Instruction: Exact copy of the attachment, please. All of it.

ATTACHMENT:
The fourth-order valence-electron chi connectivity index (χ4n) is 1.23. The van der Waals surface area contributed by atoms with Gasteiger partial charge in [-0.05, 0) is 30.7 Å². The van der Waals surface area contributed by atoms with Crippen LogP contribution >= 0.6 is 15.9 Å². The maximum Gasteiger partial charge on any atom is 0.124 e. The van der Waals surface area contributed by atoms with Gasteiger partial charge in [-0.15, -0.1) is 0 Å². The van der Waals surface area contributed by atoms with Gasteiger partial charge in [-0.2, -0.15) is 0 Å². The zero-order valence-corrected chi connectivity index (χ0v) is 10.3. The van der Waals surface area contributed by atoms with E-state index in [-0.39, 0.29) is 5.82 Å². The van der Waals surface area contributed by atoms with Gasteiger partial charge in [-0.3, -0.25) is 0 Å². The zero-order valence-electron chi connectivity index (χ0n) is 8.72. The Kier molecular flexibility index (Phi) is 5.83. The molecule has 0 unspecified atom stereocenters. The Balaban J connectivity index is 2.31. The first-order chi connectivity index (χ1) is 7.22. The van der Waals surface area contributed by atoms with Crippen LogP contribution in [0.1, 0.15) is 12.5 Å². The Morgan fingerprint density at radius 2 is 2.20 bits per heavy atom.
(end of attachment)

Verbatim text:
The fourth-order valence-electron chi connectivity index (χ4n) is 1.23. The van der Waals surface area contributed by atoms with Gasteiger partial charge in [-0.05, 0) is 30.7 Å². The van der Waals surface area contributed by atoms with Crippen LogP contribution >= 0.6 is 15.9 Å². The maximum Gasteiger partial charge on any atom is 0.124 e. The van der Waals surface area contributed by atoms with Gasteiger partial charge in [-0.15, -0.1) is 0 Å². The van der Waals surface area contributed by atoms with Gasteiger partial charge in [-0.2, -0.15) is 0 Å². The zero-order valence-corrected chi connectivity index (χ0v) is 10.3. The van der Waals surface area contributed by atoms with E-state index in [-0.39, 0.29) is 5.82 Å². The van der Waals surface area contributed by atoms with Gasteiger partial charge in [-0.3, -0.25) is 0 Å². The zero-order valence-electron chi connectivity index (χ0n) is 8.72. The Kier molecular flexibility index (Phi) is 5.83. The molecule has 0 unspecified atom stereocenters. The Balaban J connectivity index is 2.31. The first-order chi connectivity index (χ1) is 7.22. The van der Waals surface area contributed by atoms with Crippen LogP contribution in [0.1, 0.15) is 12.5 Å². The Morgan fingerprint density at radius 2 is 2.20 bits per heavy atom.